Newton enlisted in the Royal Navy and saw active service in the rank of an Able Seaman on board HMS Britomart, which fought as an escort ship on several Russian convoys. After two and a half years in the Royal Navy he was medically discharged in 1943.
Return to acting
On resuming his film career, Newton played the lead in This Happy Breed (1944), a role played on stage by Noël Coward. Directed by David Lean, it was a huge hit. So too was the Laurence Olivier version of Henry V (1944), in which Newton played Ancient Pistol. These appearances helped British exhibitors vote him the 10th most popular British film star of 1944. During the war, he starred in the West End in No Orchids for Miss Blandish, which was a hit.
Newton had the star role in a thriller Night Boat to Dublin (1946), then had a showy cameo role in Odd Man Out (1947); this performance later was immortalised in Harold Pinter's play Old Times. He stayed in leads for Temptation Harbour (1947) and Snowbound (1948). Lean cast him as Bill Sikes in Oliver Twist (1948), a huge success critically and commercially.
He then made a series of films with Hollywood stars and/or financing: Kiss the Blood Off My Hands (1948), a film noir with Joan Fontaine and Burt Lancaster; Obsession (1949), a thriller directed by Edward Dmytryk, playing the victim of an acid murderer. He played Long John Silver in Walt Disney's version of Treasure Island (1950), with Bobby Driscoll and directed by Byron Haskin. This was a big hit in Britain and widely seen in the US. Less well known is Waterfront (1950).
Treasure Island's success prompted Newton to relocate to Hollywood. He was one of several British actors in Soldiers Three (1951), an Imperial adventure tale. He returned to Britain for Tom Brown's Schooldays (1951) to play Thomas Arnold, then was cast by 20th Century Fox as Javert in their version of Les Misérables (1952). In 1951 he was voted the sixth most popular British star in Britain.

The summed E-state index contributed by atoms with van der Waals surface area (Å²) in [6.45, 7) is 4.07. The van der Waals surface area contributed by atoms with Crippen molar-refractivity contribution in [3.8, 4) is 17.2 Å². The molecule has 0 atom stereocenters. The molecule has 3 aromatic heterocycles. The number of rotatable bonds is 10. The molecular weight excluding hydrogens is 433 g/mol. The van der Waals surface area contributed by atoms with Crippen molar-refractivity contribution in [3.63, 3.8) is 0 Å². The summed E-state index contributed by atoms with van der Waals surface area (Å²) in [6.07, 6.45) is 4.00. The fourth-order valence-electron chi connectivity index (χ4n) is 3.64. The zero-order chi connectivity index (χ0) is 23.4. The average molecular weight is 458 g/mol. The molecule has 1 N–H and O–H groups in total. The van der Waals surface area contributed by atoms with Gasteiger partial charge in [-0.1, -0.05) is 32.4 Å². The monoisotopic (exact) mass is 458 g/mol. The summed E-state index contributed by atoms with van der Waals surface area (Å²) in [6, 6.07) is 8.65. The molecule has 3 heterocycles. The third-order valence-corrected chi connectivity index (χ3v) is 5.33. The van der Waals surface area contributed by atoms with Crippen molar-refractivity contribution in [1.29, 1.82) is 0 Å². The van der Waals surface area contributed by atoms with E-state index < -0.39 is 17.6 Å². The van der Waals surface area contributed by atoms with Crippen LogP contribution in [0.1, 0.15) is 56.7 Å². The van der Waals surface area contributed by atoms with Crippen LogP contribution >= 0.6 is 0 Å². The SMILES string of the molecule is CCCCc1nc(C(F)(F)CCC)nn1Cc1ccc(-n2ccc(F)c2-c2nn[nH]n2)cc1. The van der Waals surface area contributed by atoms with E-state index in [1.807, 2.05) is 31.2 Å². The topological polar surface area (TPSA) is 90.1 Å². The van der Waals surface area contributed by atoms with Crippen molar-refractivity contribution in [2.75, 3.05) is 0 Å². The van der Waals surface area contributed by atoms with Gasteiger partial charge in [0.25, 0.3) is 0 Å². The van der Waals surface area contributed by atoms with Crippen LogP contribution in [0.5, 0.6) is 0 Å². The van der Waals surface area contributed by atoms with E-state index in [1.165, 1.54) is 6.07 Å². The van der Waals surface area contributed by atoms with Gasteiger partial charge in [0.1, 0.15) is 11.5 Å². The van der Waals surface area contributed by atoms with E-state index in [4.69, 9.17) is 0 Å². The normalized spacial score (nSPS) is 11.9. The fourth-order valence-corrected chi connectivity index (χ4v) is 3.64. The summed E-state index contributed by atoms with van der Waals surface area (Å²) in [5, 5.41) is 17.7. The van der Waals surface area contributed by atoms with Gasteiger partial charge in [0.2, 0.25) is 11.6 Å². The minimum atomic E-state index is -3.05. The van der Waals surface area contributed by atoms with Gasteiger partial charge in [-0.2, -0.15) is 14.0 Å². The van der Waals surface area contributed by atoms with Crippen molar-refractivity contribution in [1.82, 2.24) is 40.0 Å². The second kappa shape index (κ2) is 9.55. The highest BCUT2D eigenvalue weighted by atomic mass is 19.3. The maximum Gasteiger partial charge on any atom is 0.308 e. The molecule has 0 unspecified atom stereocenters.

Fox asked him back for The Desert Rats (1953), playing a drunken school teacher who discovers bravery during World War II. He was one of several names in an airplane disaster movie The High and the Mighty (1954).
Back in Britain, Newton was given the lead in The Beachcomber (1954), a remake of Vessels of Wrath, this time in the part originally played by Charles Laughton. He again played Long John Silver in a 1954 Australian-made film, Long John Silver. It was shot at Pagewood Studios, Sydney and directed by Byron Haskin, who had directed Treasure Island. The company went on to make a 26-episode 1955 TV series, The Adventures of Long John Silver, in which Newton also starred. While filming in Australia in 1954, Newton was declared bankrupt with unpaid tax in the UK of £47,000.
His last screen appearance was as 'Inspector Fix' in Around the World in 80 Days (1956) opposite David Niven, Shirley MacLaine and the Mexican star Cantinflas. It won the Academy Award for the Best Picture in 1956.
Newton suffered in the latter part of his life from chronic alcoholism and died on 25 March 1956 at age 50 following a heart attack in Beverly Hills, California. His body was cremated, and there is a plaque in Westwood Village Memorial Park Cemetery in Los Angeles in his memory. Years later his son Nicholas scattered his ashes into the English Channel in Mount's Bay, near Lamorna in Cornwall, where his father had spent his childhood.